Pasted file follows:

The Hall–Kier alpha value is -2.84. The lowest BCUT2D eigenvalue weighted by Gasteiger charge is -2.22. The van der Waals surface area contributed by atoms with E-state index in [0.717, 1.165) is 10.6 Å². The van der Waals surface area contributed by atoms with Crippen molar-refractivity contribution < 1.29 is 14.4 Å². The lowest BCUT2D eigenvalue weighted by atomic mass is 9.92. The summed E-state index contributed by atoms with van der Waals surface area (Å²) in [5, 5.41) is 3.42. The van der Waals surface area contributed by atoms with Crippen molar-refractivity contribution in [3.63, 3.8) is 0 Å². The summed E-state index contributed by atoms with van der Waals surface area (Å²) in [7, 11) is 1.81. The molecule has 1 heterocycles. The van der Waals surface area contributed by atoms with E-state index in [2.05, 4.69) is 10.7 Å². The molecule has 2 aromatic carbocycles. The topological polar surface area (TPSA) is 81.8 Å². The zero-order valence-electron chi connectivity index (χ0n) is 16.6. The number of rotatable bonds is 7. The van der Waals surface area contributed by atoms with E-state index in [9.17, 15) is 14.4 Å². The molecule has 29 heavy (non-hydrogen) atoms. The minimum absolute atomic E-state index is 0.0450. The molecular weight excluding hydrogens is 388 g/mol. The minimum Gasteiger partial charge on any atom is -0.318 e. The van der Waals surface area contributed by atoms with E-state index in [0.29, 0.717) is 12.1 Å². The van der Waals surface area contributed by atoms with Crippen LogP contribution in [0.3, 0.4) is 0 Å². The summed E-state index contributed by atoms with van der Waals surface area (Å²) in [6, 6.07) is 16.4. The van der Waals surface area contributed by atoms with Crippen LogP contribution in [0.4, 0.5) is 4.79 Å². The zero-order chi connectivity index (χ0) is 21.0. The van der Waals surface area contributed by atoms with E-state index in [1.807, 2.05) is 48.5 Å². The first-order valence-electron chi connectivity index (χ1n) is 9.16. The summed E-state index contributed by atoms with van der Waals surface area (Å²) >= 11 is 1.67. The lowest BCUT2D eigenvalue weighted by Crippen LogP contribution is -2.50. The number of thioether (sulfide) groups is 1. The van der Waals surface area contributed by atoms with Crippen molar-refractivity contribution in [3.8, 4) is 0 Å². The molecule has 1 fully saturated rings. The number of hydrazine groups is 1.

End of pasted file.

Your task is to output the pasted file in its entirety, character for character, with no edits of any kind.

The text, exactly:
The Hall–Kier alpha value is -2.84. The lowest BCUT2D eigenvalue weighted by Gasteiger charge is -2.22. The van der Waals surface area contributed by atoms with E-state index in [0.717, 1.165) is 10.6 Å². The van der Waals surface area contributed by atoms with Crippen molar-refractivity contribution < 1.29 is 14.4 Å². The lowest BCUT2D eigenvalue weighted by atomic mass is 9.92. The summed E-state index contributed by atoms with van der Waals surface area (Å²) in [5, 5.41) is 3.42. The van der Waals surface area contributed by atoms with Crippen molar-refractivity contribution in [3.63, 3.8) is 0 Å². The summed E-state index contributed by atoms with van der Waals surface area (Å²) in [7, 11) is 1.81. The molecule has 1 heterocycles. The van der Waals surface area contributed by atoms with E-state index in [2.05, 4.69) is 10.7 Å². The molecule has 2 aromatic carbocycles. The topological polar surface area (TPSA) is 81.8 Å². The zero-order valence-electron chi connectivity index (χ0n) is 16.6. The number of rotatable bonds is 7. The van der Waals surface area contributed by atoms with E-state index in [9.17, 15) is 14.4 Å². The molecule has 29 heavy (non-hydrogen) atoms. The minimum absolute atomic E-state index is 0.0450. The molecular weight excluding hydrogens is 388 g/mol. The minimum Gasteiger partial charge on any atom is -0.318 e. The van der Waals surface area contributed by atoms with E-state index in [0.29, 0.717) is 12.1 Å². The van der Waals surface area contributed by atoms with Crippen LogP contribution in [0.3, 0.4) is 0 Å². The summed E-state index contributed by atoms with van der Waals surface area (Å²) in [6, 6.07) is 16.4. The van der Waals surface area contributed by atoms with Crippen LogP contribution in [0.4, 0.5) is 4.79 Å². The zero-order chi connectivity index (χ0) is 21.0. The van der Waals surface area contributed by atoms with E-state index in [1.807, 2.05) is 48.5 Å². The first-order valence-electron chi connectivity index (χ1n) is 9.16. The summed E-state index contributed by atoms with van der Waals surface area (Å²) >= 11 is 1.67. The lowest BCUT2D eigenvalue weighted by Crippen LogP contribution is -2.50. The number of thioether (sulfide) groups is 1. The van der Waals surface area contributed by atoms with Crippen molar-refractivity contribution in [3.8, 4) is 0 Å². The molecule has 1 fully saturated rings. The number of hydrazine groups is 1.